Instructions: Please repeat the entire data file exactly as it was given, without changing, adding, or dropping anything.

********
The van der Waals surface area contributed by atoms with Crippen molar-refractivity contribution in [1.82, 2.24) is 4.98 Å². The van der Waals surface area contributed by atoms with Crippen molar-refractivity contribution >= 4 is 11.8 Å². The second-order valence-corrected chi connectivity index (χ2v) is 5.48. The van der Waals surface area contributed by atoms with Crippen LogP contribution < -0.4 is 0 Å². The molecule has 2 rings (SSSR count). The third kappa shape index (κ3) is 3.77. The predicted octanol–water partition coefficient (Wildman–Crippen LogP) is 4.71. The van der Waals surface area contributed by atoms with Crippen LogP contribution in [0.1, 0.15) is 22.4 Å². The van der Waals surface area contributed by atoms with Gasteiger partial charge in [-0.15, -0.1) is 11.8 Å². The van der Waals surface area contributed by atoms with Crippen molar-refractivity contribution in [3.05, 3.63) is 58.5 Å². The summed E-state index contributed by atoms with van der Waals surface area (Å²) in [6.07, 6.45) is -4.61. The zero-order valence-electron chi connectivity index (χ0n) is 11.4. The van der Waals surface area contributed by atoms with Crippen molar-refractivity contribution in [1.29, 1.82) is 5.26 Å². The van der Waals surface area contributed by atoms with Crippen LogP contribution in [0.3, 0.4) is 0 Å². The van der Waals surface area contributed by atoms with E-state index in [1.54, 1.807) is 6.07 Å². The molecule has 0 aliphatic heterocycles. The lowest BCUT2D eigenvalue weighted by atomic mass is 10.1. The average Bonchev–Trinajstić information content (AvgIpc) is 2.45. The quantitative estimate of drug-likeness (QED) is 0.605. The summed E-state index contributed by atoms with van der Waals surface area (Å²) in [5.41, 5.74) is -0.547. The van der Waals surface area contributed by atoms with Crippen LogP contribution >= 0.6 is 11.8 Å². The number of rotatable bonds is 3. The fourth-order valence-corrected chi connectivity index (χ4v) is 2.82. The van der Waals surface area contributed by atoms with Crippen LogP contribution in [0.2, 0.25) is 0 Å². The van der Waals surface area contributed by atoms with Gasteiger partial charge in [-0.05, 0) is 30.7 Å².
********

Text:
The van der Waals surface area contributed by atoms with Crippen molar-refractivity contribution in [1.82, 2.24) is 4.98 Å². The van der Waals surface area contributed by atoms with Crippen molar-refractivity contribution >= 4 is 11.8 Å². The second-order valence-corrected chi connectivity index (χ2v) is 5.48. The van der Waals surface area contributed by atoms with Crippen LogP contribution < -0.4 is 0 Å². The molecule has 2 rings (SSSR count). The third kappa shape index (κ3) is 3.77. The predicted octanol–water partition coefficient (Wildman–Crippen LogP) is 4.71. The van der Waals surface area contributed by atoms with Crippen LogP contribution in [0.1, 0.15) is 22.4 Å². The van der Waals surface area contributed by atoms with Gasteiger partial charge in [-0.15, -0.1) is 11.8 Å². The van der Waals surface area contributed by atoms with Crippen molar-refractivity contribution in [3.05, 3.63) is 58.5 Å². The summed E-state index contributed by atoms with van der Waals surface area (Å²) in [6.07, 6.45) is -4.61. The zero-order valence-electron chi connectivity index (χ0n) is 11.4. The van der Waals surface area contributed by atoms with Crippen molar-refractivity contribution in [1.29, 1.82) is 5.26 Å². The van der Waals surface area contributed by atoms with Crippen LogP contribution in [0.3, 0.4) is 0 Å². The van der Waals surface area contributed by atoms with E-state index in [1.54, 1.807) is 6.07 Å². The molecule has 0 aliphatic heterocycles. The lowest BCUT2D eigenvalue weighted by atomic mass is 10.1. The average Bonchev–Trinajstić information content (AvgIpc) is 2.45. The quantitative estimate of drug-likeness (QED) is 0.605. The summed E-state index contributed by atoms with van der Waals surface area (Å²) in [5.41, 5.74) is -0.547. The van der Waals surface area contributed by atoms with Crippen LogP contribution >= 0.6 is 11.8 Å². The number of rotatable bonds is 3. The fourth-order valence-corrected chi connectivity index (χ4v) is 2.82. The van der Waals surface area contributed by atoms with Crippen LogP contribution in [0.2, 0.25) is 0 Å². The van der Waals surface area contributed by atoms with Gasteiger partial charge in [-0.05, 0) is 30.7 Å².